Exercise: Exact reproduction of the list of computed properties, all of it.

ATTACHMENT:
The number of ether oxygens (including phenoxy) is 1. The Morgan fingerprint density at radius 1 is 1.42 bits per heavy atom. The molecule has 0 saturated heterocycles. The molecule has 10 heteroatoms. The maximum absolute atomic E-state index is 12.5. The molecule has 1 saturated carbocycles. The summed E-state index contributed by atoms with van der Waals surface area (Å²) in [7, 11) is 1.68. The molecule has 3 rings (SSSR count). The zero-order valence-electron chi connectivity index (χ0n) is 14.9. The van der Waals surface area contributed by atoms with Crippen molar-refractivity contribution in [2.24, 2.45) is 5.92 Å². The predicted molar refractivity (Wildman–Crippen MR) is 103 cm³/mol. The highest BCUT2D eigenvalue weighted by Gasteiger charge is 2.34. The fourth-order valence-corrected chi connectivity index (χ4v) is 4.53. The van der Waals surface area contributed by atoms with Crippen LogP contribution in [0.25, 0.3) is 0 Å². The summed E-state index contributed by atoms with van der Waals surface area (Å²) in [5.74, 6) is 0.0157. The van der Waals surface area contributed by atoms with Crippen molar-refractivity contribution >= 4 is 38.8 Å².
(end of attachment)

The number of ether oxygens (including phenoxy) is 1. The Morgan fingerprint density at radius 1 is 1.42 bits per heavy atom. The molecule has 0 saturated heterocycles. The molecule has 10 heteroatoms. The maximum absolute atomic E-state index is 12.5. The molecule has 1 saturated carbocycles. The summed E-state index contributed by atoms with van der Waals surface area (Å²) in [7, 11) is 1.68. The molecule has 3 rings (SSSR count). The zero-order valence-electron chi connectivity index (χ0n) is 14.9. The van der Waals surface area contributed by atoms with Crippen molar-refractivity contribution in [2.24, 2.45) is 5.92 Å². The predicted molar refractivity (Wildman–Crippen MR) is 103 cm³/mol. The highest BCUT2D eigenvalue weighted by Gasteiger charge is 2.34. The fourth-order valence-corrected chi connectivity index (χ4v) is 4.53. The van der Waals surface area contributed by atoms with Crippen LogP contribution in [0.25, 0.3) is 0 Å². The summed E-state index contributed by atoms with van der Waals surface area (Å²) in [5.74, 6) is 0.0157. The van der Waals surface area contributed by atoms with Crippen molar-refractivity contribution >= 4 is 38.8 Å².